In January 2013, the Bratli Tunnel at  Tysfjord, Norway, was damaged when a lorry load of caramelised brunost caught fire. The high concentration of fat and sugar in the cheese caused it to burn fiercely at sufficiently high temperatures that the fire was still burning five days later!

Darina Allen and Eddie O'Neill

Darina Allen and Eddie O’Neill

I am not sure about making  cheese- it really involves an enormous amount of work- hats off to the artisan producers- but yoghurt, definitely, and maybe I’ll try my hand at butter.  As an aside if you are visiting the Cliff House Hotel in Ardmore at any stage (HIGHLY recommended), the smoked butter is to DIE for.

Some cottage cheese and herbs made this morning by Darina

Some cottage cheese and herbs made this morning by Darina (NB it had been attacked by students

The morning flew, and we were all glad to partake in the obligatory tasting of the tray bakes.  My personal favourite was the raspberry and coconut one.

Beautiful traybakes prepared by the talented Tracey

Beautiful traybakes prepared by the talented Tracey

After lunch we were onto wine lecture 2.  Everyone was really looking forward to it, as Peter and Colm make it sound fun, while imparting an enormous amount of knowledge at the same time.  We covered a lot of material, and had 5 tastings.  For me, the surprise of the afternoon was how much I enjoyed the New Zealand Riesling. A sweet wine, Seifried Nelson “Sweet Agnes” Riesling, has transformed my jaundiced view of sweet wine (too much pouring of muscat de beaume de venise while waitressing in Truffles all those many years ago).  This wine bears no resemblance to the sickly sweetness, and syrupy mouthfeel often associated with sweet wines.  I will definitely be looking for a bottle (all donations gratefully accepted”)

 

My Autumn Salad- Venison & Pinot Noir.

I truly love Autumn, the slight chill in the air, the earthy smells as the leaves start to fall from the trees.  This year we were incredibly lucky with our beautiful summer and felt justified in having BBQ’s and salads nearly every day.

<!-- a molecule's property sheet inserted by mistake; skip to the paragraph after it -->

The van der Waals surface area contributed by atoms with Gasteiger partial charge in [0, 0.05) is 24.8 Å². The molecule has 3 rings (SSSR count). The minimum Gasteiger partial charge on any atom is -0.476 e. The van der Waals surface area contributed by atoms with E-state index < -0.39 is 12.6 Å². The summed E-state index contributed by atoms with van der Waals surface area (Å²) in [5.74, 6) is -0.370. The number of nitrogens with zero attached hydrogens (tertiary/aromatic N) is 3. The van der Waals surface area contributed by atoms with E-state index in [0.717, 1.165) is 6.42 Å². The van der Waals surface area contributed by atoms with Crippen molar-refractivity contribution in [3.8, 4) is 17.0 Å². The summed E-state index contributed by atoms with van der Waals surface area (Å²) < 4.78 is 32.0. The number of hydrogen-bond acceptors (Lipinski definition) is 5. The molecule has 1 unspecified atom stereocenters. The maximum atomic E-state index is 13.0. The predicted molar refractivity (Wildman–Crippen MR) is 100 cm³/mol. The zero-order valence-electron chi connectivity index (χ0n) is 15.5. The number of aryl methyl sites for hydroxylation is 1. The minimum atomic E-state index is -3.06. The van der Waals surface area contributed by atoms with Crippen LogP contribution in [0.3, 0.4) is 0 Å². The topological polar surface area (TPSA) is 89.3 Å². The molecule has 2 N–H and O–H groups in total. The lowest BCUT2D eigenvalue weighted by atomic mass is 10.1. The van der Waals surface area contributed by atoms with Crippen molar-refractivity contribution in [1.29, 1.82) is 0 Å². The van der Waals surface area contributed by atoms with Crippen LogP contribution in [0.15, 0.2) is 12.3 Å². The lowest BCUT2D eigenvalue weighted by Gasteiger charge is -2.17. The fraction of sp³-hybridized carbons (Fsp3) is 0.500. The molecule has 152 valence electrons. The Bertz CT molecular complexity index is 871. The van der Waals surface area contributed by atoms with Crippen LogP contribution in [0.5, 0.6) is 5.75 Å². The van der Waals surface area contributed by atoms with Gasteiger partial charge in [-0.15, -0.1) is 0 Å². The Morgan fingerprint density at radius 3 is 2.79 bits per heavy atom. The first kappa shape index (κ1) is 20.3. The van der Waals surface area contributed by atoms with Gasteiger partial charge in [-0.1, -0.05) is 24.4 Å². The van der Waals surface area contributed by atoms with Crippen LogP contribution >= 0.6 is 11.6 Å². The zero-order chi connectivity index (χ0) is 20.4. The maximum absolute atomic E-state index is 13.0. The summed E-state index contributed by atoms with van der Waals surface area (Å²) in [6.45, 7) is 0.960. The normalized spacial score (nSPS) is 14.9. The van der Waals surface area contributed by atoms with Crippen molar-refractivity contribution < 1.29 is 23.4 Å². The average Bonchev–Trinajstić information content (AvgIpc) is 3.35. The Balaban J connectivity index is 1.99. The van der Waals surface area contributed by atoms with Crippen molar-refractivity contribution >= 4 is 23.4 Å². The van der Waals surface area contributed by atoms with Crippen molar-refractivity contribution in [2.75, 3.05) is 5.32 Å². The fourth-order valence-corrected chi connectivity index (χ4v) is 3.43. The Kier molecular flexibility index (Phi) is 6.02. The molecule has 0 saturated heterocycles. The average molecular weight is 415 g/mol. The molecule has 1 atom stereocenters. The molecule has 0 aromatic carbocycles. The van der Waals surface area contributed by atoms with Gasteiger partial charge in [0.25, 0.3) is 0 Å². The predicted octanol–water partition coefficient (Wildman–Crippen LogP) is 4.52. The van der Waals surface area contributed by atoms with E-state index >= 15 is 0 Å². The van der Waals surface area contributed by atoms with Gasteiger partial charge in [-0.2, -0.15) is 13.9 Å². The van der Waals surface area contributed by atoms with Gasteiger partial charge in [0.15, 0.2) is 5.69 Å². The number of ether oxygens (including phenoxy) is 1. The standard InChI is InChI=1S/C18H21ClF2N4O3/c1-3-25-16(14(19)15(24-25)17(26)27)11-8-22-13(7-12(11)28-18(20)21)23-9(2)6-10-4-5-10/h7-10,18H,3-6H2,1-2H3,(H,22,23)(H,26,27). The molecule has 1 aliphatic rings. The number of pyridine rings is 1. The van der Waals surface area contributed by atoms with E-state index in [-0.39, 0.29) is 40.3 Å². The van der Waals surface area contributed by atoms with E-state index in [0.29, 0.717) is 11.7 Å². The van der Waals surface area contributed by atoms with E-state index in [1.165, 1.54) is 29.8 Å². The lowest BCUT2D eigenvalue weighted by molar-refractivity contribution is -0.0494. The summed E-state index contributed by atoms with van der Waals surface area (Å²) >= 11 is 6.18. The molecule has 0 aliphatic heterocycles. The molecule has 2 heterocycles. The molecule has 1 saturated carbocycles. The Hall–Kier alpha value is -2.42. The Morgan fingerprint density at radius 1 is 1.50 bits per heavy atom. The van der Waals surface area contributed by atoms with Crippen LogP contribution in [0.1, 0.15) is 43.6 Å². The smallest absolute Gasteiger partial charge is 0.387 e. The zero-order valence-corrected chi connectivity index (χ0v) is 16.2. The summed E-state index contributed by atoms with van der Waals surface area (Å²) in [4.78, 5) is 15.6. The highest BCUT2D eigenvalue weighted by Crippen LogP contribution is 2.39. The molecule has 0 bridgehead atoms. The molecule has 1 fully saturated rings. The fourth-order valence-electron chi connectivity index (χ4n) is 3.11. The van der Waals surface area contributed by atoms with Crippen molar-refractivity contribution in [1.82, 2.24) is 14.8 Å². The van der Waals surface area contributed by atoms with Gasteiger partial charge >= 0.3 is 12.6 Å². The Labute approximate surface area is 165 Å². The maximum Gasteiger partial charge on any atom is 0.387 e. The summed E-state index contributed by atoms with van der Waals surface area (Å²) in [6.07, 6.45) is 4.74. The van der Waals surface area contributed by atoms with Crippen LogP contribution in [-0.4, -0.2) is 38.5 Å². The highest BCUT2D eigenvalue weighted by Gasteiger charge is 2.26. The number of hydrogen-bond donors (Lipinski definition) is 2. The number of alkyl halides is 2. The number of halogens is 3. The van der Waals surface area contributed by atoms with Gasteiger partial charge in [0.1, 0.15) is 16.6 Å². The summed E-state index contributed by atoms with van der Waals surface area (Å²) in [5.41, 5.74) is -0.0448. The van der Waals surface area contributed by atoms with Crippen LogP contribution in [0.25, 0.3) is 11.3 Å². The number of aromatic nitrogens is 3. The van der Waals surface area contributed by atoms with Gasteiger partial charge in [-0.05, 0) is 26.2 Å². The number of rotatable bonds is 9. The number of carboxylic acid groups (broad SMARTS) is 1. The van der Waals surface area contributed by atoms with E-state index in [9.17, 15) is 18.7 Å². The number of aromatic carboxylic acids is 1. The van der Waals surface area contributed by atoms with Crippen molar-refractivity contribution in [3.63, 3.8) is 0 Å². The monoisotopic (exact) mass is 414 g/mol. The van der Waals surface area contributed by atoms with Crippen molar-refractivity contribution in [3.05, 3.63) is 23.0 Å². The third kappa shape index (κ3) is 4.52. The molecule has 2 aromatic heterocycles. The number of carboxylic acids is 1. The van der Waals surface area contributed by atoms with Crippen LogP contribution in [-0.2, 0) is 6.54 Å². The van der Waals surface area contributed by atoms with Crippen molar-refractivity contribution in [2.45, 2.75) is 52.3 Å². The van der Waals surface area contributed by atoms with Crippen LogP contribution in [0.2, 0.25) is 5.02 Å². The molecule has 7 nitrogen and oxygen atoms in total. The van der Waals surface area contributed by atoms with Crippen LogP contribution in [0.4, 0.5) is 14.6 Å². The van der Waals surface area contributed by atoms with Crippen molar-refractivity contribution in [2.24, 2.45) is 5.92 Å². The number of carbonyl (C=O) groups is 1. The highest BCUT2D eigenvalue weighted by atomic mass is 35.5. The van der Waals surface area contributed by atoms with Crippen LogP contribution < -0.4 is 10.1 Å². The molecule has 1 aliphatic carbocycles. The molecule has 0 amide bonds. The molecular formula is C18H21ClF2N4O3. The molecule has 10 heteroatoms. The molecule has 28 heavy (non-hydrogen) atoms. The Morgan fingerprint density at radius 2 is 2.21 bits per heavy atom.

Into the back garden

Into the back garden

So I wanted to have an Autumn salad meal, as a transition between the two seasons.  Venison is lovely at any time of the year, but I think particularly comes into it’s own in Autumn, I use our own Seika Venison, grown on the farm.  I chose the pinot noir to accompany the dish as you can almost smell the autumn earthiness when you open the bottle.  The soft tannins complemented the St Tola Goats cheese in the salad also.

Vision Cono Sur

Cono Sur Single Vineyard Pinot Noir

With a salad using such bold ingredients I think it’s nice to have a dressing that both draws out the other flavours and brings the whole meal together.  I made a pinot reduction slowly with some of our own honey, the cherry character that finely touches the wine also goes well with the game.

The venison was pan-fried first as it benefits from resting for a time, and I then used the pan to flash fry the field mushrooms, this addition to my salad further encouraged the mouth feel of autumn, before finishing off the reduction.

Pan Fried Venison

Pan Fried Venison

Then it was just a matter if preparing the salad with the cheese., and the in season tomatoes.  I thinly sliced the venison, and served it warm with the Cono Sur Pinot Noir.

Venison Salad

Venison Salad

Perfection in a salad.  Perfect for a Monday. Who said salads were boring?